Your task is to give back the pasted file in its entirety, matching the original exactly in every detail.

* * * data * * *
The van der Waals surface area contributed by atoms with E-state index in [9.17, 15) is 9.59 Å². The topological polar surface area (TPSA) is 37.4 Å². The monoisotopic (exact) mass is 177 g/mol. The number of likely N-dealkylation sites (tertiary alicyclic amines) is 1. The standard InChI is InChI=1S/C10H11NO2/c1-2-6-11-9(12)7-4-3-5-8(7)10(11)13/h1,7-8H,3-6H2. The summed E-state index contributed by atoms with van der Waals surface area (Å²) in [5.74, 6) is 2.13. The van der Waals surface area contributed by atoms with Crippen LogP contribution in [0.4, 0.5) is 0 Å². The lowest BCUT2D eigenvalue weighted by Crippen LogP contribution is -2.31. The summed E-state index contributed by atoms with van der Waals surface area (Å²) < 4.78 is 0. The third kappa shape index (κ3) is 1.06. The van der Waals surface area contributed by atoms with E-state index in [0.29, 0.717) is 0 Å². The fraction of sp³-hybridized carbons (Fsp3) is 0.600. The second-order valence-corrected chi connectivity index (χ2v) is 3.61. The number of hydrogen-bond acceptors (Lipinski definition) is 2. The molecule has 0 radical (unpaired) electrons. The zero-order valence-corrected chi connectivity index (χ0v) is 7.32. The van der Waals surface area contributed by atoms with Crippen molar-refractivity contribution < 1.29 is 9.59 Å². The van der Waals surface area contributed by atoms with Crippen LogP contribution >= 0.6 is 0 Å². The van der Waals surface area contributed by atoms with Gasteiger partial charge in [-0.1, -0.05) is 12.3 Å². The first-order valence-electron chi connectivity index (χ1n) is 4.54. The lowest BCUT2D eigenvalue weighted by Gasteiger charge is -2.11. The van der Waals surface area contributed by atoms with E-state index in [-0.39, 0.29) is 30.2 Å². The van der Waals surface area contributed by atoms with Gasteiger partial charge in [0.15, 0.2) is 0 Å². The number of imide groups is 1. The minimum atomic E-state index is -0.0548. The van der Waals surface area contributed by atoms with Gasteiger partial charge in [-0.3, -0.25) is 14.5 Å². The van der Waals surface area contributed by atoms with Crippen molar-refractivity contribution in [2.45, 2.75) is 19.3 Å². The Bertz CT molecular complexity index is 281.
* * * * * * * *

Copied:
The van der Waals surface area contributed by atoms with E-state index in [9.17, 15) is 9.59 Å². The topological polar surface area (TPSA) is 37.4 Å². The monoisotopic (exact) mass is 177 g/mol. The number of likely N-dealkylation sites (tertiary alicyclic amines) is 1. The standard InChI is InChI=1S/C10H11NO2/c1-2-6-11-9(12)7-4-3-5-8(7)10(11)13/h1,7-8H,3-6H2. The summed E-state index contributed by atoms with van der Waals surface area (Å²) in [5.74, 6) is 2.13. The van der Waals surface area contributed by atoms with Crippen LogP contribution in [0.4, 0.5) is 0 Å². The lowest BCUT2D eigenvalue weighted by Crippen LogP contribution is -2.31. The summed E-state index contributed by atoms with van der Waals surface area (Å²) < 4.78 is 0. The third kappa shape index (κ3) is 1.06. The van der Waals surface area contributed by atoms with E-state index in [0.29, 0.717) is 0 Å². The fraction of sp³-hybridized carbons (Fsp3) is 0.600. The second-order valence-corrected chi connectivity index (χ2v) is 3.61. The number of hydrogen-bond acceptors (Lipinski definition) is 2. The molecule has 0 radical (unpaired) electrons. The zero-order valence-corrected chi connectivity index (χ0v) is 7.32. The van der Waals surface area contributed by atoms with Crippen molar-refractivity contribution < 1.29 is 9.59 Å². The van der Waals surface area contributed by atoms with Crippen LogP contribution >= 0.6 is 0 Å². The van der Waals surface area contributed by atoms with Gasteiger partial charge in [-0.1, -0.05) is 12.3 Å². The first-order valence-electron chi connectivity index (χ1n) is 4.54. The lowest BCUT2D eigenvalue weighted by Gasteiger charge is -2.11. The van der Waals surface area contributed by atoms with E-state index in [-0.39, 0.29) is 30.2 Å². The van der Waals surface area contributed by atoms with Gasteiger partial charge in [0.15, 0.2) is 0 Å². The number of imide groups is 1. The minimum atomic E-state index is -0.0548. The van der Waals surface area contributed by atoms with Gasteiger partial charge in [-0.3, -0.25) is 14.5 Å². The van der Waals surface area contributed by atoms with Crippen molar-refractivity contribution in [2.45, 2.75) is 19.3 Å². The Bertz CT molecular complexity index is 281.